UCSF's Depression-Era Medical History Murals

Unfinished History

In 2015, the University of California San Francisco opened its Toland Hall to the public for a rare 2-week opportunity to see the remarkable fresco murals painted by Bernard Zakheim and Phyllis Wrightson in the 1930s. Zakheim was at one time mentored by Diego Rivera, and was a key artist in the ensemble who painted the Coit Tower murals in 1934. The series of panels depicts a complicated social history of medicine in California. As of June 2020, UCSF is threatening to destroy these murals as part of a plan to tear down Toland Hall and build a large new medical office building on its site.

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Inside Toland Hall during the brief period in 2015 when the murals were open to public viewing.

Photos: Chris Carlsson

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Local first peoples offering the three most significant herbs to Padre Junipero Serra: yerba santa, cascara sagrada, and grendelia.

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Biddy Mason, a Black nurse, is depicted alongside a white doctor, Dr. John S. Griffin, as they treat a malaria patient. Mason, an enslaved woman born in 1818, went on to become a midwife, a nurse, a philanthropist and a founder of the First African Methodist Episcopal Church in Los Angeles. Across from Dr. Griffin is Dr. Joseph Pomeroy Widney, a member of the first class in the Toland Medical School in 1865, who later helped found and presided over the University of Southern California.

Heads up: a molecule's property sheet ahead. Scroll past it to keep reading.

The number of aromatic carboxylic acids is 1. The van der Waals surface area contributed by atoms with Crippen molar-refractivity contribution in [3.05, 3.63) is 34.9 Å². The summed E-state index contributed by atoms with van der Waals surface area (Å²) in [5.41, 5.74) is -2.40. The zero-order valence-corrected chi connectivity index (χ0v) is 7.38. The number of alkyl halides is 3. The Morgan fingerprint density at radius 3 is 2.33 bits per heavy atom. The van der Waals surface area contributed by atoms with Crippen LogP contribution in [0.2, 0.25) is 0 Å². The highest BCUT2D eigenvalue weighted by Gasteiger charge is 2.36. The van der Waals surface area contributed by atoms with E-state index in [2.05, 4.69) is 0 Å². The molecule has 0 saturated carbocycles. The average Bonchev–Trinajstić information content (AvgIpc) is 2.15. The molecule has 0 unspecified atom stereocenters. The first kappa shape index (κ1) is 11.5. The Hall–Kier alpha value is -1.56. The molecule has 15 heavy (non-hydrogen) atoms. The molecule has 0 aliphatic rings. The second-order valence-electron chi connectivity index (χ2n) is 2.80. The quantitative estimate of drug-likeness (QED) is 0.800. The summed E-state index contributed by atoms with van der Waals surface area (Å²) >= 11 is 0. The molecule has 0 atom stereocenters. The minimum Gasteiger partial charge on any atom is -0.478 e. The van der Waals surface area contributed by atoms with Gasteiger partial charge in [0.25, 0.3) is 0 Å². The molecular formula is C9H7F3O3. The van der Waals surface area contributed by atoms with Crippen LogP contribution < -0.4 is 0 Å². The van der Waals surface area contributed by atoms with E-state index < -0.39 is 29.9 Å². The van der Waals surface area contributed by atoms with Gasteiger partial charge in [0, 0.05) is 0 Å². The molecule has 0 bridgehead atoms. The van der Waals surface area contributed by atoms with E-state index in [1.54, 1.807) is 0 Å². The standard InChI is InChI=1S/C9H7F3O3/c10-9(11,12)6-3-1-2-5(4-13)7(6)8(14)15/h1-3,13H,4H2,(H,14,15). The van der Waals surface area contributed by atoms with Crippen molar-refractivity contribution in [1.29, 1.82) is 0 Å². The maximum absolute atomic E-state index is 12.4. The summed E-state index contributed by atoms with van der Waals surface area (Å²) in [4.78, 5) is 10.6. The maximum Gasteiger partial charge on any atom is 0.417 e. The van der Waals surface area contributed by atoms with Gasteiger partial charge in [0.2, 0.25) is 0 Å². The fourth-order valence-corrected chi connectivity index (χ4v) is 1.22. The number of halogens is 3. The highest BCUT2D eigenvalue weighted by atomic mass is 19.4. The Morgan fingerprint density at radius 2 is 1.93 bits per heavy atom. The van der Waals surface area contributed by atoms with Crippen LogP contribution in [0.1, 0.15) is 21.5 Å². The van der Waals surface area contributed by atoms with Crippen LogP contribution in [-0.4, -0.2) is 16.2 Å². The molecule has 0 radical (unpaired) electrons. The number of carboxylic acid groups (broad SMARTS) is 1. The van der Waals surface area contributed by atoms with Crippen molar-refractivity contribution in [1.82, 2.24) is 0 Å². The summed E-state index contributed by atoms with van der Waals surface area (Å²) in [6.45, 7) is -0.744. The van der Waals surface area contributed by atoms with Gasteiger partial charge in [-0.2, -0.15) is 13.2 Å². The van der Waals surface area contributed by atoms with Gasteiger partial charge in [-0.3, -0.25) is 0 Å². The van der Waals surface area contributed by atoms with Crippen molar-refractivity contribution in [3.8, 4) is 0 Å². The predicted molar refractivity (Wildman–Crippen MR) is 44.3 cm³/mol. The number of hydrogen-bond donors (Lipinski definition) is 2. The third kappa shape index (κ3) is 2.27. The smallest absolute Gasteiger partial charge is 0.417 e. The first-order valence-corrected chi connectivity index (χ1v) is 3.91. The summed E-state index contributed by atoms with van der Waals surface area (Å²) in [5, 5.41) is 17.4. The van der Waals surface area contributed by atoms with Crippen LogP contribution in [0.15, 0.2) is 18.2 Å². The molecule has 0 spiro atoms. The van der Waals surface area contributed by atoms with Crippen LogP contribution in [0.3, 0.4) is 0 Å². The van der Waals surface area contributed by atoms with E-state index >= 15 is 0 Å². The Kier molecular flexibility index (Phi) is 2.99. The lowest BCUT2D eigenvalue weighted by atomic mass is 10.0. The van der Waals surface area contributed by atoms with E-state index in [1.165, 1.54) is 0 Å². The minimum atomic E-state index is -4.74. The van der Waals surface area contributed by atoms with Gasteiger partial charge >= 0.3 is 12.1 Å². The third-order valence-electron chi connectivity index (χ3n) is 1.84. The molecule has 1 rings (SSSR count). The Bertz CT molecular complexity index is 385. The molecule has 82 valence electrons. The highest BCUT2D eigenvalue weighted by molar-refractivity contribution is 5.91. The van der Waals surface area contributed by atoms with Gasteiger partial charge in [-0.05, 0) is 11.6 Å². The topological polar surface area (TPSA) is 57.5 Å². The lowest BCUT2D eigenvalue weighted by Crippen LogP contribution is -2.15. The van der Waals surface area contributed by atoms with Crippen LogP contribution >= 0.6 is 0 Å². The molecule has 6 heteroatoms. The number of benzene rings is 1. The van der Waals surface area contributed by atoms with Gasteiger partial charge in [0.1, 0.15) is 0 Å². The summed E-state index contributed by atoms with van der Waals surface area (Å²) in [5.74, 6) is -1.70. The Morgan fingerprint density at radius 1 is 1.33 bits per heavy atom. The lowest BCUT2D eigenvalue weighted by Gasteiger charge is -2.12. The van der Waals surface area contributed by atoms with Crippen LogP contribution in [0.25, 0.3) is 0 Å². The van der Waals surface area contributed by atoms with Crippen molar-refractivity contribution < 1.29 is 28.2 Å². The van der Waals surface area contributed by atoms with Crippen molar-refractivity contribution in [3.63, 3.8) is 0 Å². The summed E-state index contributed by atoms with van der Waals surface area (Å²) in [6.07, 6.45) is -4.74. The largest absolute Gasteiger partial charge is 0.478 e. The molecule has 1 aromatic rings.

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The panel on the left is dedicated to the field of science as a whole—past, present, and future. The large wheel in the center symbolizes the early development of modern science, called into existence by the necessity of the troubled humans in the foreground. The bearings upon which this wheel turns are engraved with the names of the men who laid the foundation for present scientific knowledge.

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Marking the land donation by Adolph Sutro to the University of California.

Photo: LisaRuth Elliott, 2015

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Authorities making their declaration about bubonic plague in San Francisco, c. 1900.

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Conflicting declarations on the death of James King of William that gave rise to the second Vigilante Committee hangings in San Francisco.

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Credits panel

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This panel's wood framing is remarkable in its own right.

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This panel is dedicated to the multiple activities of the University of California Medical School. The same sunburst design is evident, this time radiating from a guinea pig which is meant to represent research. In the upper left corner is Dr. Lucy Wanzer, the first woman to enter the school. Among the group of men occupying the center of the picture are Dr. Herbert C. Moffitt, the most distinguished clinician on the Pacific Coast at the time, and Dr. Robert Langley Porter.

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A cornerstone message.

Photo: LisaRuth Elliott, 2015

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Toland Hall Murals: an Oral History with Chauncey Leake in 1976. Dr. Leake discusses the frescoes painted by Bernard Zakheim in Toland Hall at the University of California, San Francisco. Helen Nahm, Dean emeritus of the UCSF School of Nursing (1958-1969) also participated in this program.

Video: UC San Francisco via the Internet Archive

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Dr. Robert Schindler (Chair emeritus of the UCSF Department of Otolaryngology) presents a video tour of the murals painted by Bernard Zakheim in Toland Hall at the University of California, San Francisco in 1996.

Video: UC San Francisco via the Internet Archive